Learning Health Systems descriptive image, showing the cycle of how research allows the systematic gathering and creation of evidence, of which the most promising can be incorporated into practice which in turn generates data. The cycle starts again as the new data and additional research feed back into evidence.

Learning Health Systems (LHS) was first envisioned by the Institute of Medicine in 2001 and later defined as: A system in which science, informatics, incentives, and culture are aligned for continuous improvement and innovation, with best practices seamlessly embedded in the care process, patients and families as active participants in all elements, and new knowledge is captured as an integral by-product of the care experience.  (IOM, Best Care at Lower Cost, 2012).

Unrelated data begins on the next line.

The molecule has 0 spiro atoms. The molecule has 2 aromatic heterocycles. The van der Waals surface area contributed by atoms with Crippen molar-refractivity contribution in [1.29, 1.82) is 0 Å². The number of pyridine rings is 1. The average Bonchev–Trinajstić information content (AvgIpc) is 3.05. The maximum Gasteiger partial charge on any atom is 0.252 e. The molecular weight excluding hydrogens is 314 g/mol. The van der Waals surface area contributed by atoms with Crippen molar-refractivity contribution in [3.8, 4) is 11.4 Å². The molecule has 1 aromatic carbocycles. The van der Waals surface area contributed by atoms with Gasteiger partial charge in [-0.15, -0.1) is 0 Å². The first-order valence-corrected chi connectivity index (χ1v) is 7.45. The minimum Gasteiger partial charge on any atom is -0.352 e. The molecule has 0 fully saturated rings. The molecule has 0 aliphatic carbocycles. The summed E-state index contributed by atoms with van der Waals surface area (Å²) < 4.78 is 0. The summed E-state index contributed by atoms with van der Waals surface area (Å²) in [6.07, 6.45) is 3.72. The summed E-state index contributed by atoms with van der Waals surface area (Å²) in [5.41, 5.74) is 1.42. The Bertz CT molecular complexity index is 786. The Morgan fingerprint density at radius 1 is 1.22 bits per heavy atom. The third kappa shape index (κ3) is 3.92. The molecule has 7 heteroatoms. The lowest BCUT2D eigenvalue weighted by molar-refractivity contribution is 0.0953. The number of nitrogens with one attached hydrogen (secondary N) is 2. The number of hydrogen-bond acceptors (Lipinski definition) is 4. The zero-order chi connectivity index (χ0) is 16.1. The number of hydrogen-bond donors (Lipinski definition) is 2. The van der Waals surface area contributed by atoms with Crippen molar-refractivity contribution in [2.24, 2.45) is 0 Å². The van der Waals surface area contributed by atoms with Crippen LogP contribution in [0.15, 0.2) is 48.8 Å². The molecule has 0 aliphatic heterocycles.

To learn more about learning health systems, please visit the Agency for Healthcare Research and Quality’s page dedicated to this topic, as well as their core LHS competencies.

Learning Health Systems Science Research

LHS researchers are embedded within health systems and work with operational leaders and front-line staff to identify research questions highly relevant to the health system and conduct robust research to answer those questions and disseminate findings.

Our vision for scholars within this program is that they will have competency and experience in each of these evidentiary sources (studies, evidence, health system generated data and patient experience) and will be tightly anchored to the needs and language of health systems and their communities. This will ensure that our scholars are fluent in the linking skills it takes to not only generate data but bring evidence to practice, evaluate its success in and across health systems, and meet the operational needs of the health system in knowing what works and why.